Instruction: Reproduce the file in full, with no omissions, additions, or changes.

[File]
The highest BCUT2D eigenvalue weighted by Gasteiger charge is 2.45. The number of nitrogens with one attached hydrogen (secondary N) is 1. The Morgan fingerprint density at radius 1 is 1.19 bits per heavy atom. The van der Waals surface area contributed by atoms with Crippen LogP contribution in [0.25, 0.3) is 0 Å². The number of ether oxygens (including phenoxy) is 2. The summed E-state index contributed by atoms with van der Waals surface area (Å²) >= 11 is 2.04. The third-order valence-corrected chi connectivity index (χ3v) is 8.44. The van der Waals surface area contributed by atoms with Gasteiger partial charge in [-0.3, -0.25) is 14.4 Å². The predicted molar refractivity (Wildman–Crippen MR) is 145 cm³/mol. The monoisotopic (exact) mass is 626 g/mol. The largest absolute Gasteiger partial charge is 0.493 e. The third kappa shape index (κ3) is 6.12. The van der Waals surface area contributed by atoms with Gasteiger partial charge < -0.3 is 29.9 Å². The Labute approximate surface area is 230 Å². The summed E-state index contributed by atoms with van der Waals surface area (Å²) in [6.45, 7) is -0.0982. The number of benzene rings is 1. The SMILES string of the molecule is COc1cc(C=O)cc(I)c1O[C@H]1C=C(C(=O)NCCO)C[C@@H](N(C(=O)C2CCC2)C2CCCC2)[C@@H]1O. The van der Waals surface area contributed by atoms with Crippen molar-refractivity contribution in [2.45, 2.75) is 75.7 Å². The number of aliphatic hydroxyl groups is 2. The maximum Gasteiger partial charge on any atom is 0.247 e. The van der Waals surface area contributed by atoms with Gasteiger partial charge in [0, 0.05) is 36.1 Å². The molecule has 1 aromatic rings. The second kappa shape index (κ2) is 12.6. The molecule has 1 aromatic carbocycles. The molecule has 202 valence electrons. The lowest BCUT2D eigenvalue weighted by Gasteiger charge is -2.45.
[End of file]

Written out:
The highest BCUT2D eigenvalue weighted by Gasteiger charge is 2.45. The number of nitrogens with one attached hydrogen (secondary N) is 1. The Morgan fingerprint density at radius 1 is 1.19 bits per heavy atom. The van der Waals surface area contributed by atoms with Crippen LogP contribution in [0.25, 0.3) is 0 Å². The number of ether oxygens (including phenoxy) is 2. The summed E-state index contributed by atoms with van der Waals surface area (Å²) >= 11 is 2.04. The third-order valence-corrected chi connectivity index (χ3v) is 8.44. The van der Waals surface area contributed by atoms with Gasteiger partial charge in [-0.3, -0.25) is 14.4 Å². The predicted molar refractivity (Wildman–Crippen MR) is 145 cm³/mol. The monoisotopic (exact) mass is 626 g/mol. The largest absolute Gasteiger partial charge is 0.493 e. The third kappa shape index (κ3) is 6.12. The van der Waals surface area contributed by atoms with Gasteiger partial charge < -0.3 is 29.9 Å². The Labute approximate surface area is 230 Å². The summed E-state index contributed by atoms with van der Waals surface area (Å²) in [6.45, 7) is -0.0982. The number of benzene rings is 1. The SMILES string of the molecule is COc1cc(C=O)cc(I)c1O[C@H]1C=C(C(=O)NCCO)C[C@@H](N(C(=O)C2CCC2)C2CCCC2)[C@@H]1O. The van der Waals surface area contributed by atoms with Crippen molar-refractivity contribution in [2.45, 2.75) is 75.7 Å². The number of aliphatic hydroxyl groups is 2. The maximum Gasteiger partial charge on any atom is 0.247 e. The van der Waals surface area contributed by atoms with Gasteiger partial charge in [0, 0.05) is 36.1 Å². The molecule has 1 aromatic rings. The second kappa shape index (κ2) is 12.6. The molecule has 1 aromatic carbocycles. The molecule has 202 valence electrons. The lowest BCUT2D eigenvalue weighted by Gasteiger charge is -2.45.